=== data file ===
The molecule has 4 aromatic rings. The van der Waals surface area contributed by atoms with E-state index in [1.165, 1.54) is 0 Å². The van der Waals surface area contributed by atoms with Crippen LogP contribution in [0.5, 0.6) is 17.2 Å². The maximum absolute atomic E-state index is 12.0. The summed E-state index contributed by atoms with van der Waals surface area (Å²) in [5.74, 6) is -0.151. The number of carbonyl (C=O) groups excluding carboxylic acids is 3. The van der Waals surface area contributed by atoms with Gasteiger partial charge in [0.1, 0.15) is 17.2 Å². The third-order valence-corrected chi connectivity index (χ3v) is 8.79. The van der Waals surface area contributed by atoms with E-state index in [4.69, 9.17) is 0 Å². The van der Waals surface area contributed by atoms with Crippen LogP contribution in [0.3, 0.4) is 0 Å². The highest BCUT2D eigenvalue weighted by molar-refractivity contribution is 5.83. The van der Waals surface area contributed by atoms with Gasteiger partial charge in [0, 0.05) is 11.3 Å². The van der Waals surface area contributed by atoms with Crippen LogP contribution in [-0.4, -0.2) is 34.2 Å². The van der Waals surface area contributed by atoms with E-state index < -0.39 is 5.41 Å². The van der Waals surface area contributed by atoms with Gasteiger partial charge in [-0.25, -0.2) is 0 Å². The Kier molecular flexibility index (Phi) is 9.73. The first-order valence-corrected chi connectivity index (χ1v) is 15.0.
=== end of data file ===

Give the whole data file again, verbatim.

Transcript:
The molecule has 4 aromatic rings. The van der Waals surface area contributed by atoms with E-state index in [1.165, 1.54) is 0 Å². The van der Waals surface area contributed by atoms with Crippen LogP contribution in [0.5, 0.6) is 17.2 Å². The maximum absolute atomic E-state index is 12.0. The summed E-state index contributed by atoms with van der Waals surface area (Å²) in [5.74, 6) is -0.151. The number of carbonyl (C=O) groups excluding carboxylic acids is 3. The van der Waals surface area contributed by atoms with Gasteiger partial charge in [0.1, 0.15) is 17.2 Å². The third-order valence-corrected chi connectivity index (χ3v) is 8.79. The van der Waals surface area contributed by atoms with E-state index in [4.69, 9.17) is 0 Å². The van der Waals surface area contributed by atoms with Crippen LogP contribution in [0.3, 0.4) is 0 Å². The highest BCUT2D eigenvalue weighted by molar-refractivity contribution is 5.83. The van der Waals surface area contributed by atoms with Gasteiger partial charge in [0, 0.05) is 11.3 Å². The van der Waals surface area contributed by atoms with Crippen LogP contribution in [-0.4, -0.2) is 34.2 Å². The van der Waals surface area contributed by atoms with E-state index < -0.39 is 5.41 Å². The van der Waals surface area contributed by atoms with Gasteiger partial charge in [-0.25, -0.2) is 0 Å². The Kier molecular flexibility index (Phi) is 9.73. The first-order valence-corrected chi connectivity index (χ1v) is 15.0.